To slow does the processing of sugars from food into the blood-stream, carbohydrates are best eaten alongside protein, healthful fats.

In the Gut

As already mentioned, potatoes contain nutrients which support gut and our whole body.  But, the carbohydrate can also be great for the gut if the potatoes are cooked and then left to go cold before eating.  This is because the structure of the carbohydrate changes as they cool to a form of resistant starch.  This resistant starch cannot be digested by the body so cold potatoes have less impact on blood sugar levels.  Instead we benefit from it as a prebiotic, a substance that feeds gut bacteria and further supports our health.  Gut bacteria feasting on the resistant starch produce short-chain fatty acids (SCFAs) such as butyrate which helps maintain the gut lining and has anti-inflammatory properties.

It’s About Balance

As you can see potatoes are not inherently bad for us, but they may be a problem for some individuals (consult your doctor or diet adviser before changing your diet if you have been told to limit potatoes and/or carbohydrates!).  The biggest problem we have is portion sizing.  Potatoes are thought of as a staple within the UK and are relatively cheap, they therefore often take centre-stage on our plates.  It is here that the problems lie.

Large amounts of a high GI food puts pressure on the body as the blood sugar raises rapidly requiring large amounts of insulin to be secreted to deal with it.  This puts additional stress on the pancreas (where insulin is produced) and overtime may result in insulin resistance or an inability to produce enough insulin and diabetes.  Furthermore, if we do not use the energy from our carbohydrates we store it as fat, and as you know this can have a wide variety of additional negative effects on the body.  I admit it, I am guilty of eating mashed potato and jacket potatoes in larger portions relative to the rest of my meal than I would boiled potatoes – but I generally make sure I have vegetables, fat and protein with them.  And, I don’t eat them every day!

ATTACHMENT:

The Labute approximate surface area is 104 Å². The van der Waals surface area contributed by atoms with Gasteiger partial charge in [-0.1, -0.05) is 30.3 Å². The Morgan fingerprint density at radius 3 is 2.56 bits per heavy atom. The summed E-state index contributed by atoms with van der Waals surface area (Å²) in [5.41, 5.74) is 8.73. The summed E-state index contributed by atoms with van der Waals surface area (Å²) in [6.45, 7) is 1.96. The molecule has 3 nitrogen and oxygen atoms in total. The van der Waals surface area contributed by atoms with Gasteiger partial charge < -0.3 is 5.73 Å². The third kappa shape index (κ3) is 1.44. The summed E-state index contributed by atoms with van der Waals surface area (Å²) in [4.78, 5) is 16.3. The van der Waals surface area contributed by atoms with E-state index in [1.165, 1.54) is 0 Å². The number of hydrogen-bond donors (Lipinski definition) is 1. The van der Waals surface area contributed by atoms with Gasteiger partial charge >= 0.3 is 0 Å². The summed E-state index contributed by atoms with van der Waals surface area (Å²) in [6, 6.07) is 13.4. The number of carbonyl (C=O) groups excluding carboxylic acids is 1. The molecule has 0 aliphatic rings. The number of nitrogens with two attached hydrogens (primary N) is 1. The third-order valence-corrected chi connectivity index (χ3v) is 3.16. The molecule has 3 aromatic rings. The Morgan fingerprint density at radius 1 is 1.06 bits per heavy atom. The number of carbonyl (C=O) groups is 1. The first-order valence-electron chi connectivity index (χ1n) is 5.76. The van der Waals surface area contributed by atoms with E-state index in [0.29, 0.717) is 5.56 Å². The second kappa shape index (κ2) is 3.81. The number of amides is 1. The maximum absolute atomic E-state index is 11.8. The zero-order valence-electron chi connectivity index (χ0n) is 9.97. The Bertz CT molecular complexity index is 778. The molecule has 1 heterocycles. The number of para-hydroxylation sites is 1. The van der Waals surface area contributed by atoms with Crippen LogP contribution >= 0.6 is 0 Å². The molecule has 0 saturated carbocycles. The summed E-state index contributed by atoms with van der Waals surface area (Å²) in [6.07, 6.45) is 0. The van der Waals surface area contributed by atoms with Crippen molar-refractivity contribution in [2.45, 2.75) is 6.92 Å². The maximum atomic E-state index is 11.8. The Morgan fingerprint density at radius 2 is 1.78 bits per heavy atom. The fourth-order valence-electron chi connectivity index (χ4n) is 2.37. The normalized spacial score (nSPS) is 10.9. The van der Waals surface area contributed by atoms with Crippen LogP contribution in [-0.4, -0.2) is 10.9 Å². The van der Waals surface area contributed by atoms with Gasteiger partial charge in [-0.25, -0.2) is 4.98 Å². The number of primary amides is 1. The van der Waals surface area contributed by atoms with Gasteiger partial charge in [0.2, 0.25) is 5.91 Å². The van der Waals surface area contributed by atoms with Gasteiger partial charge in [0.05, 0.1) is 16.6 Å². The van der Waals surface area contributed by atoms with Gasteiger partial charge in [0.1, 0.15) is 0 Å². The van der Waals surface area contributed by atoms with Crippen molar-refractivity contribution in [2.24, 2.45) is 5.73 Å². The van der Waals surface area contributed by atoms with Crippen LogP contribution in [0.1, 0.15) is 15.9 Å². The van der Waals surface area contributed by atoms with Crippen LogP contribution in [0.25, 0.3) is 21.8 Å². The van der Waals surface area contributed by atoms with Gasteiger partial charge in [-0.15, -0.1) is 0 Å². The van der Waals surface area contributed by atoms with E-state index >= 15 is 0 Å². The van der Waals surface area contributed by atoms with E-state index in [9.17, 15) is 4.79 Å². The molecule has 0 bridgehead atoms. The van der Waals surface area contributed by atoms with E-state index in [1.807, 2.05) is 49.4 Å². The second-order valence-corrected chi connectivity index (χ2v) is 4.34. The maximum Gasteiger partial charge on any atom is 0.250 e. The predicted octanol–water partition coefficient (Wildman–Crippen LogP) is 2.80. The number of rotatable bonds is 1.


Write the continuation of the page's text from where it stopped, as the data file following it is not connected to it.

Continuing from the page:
As with any carbohydrate we should aim to limit our intake to around a quarter of the meal (as a general guide).  This can be a challenge given our culture of basing our meals on the carbs – we often talk about “pasta with…”, “rice with…”, “potatoes with…” instead of thinking about the protein or vegetables first.  Think about how a restaurant menu is written with the carbs as the accompaniment.  This link illustrates the meal balance recommended by BANT, my professional body: .


White potatoes contain several healthful nutrients but in large quantities may contribute to problems with blood sugar management.  It is therefore best to eat them in small amounts and with a selection of vegetables alongside healthy fats and protein.

Potatoes eaten cooked and cooled are also beneficial for the gut and may therefore have a role in reducing inflammation throughout the body.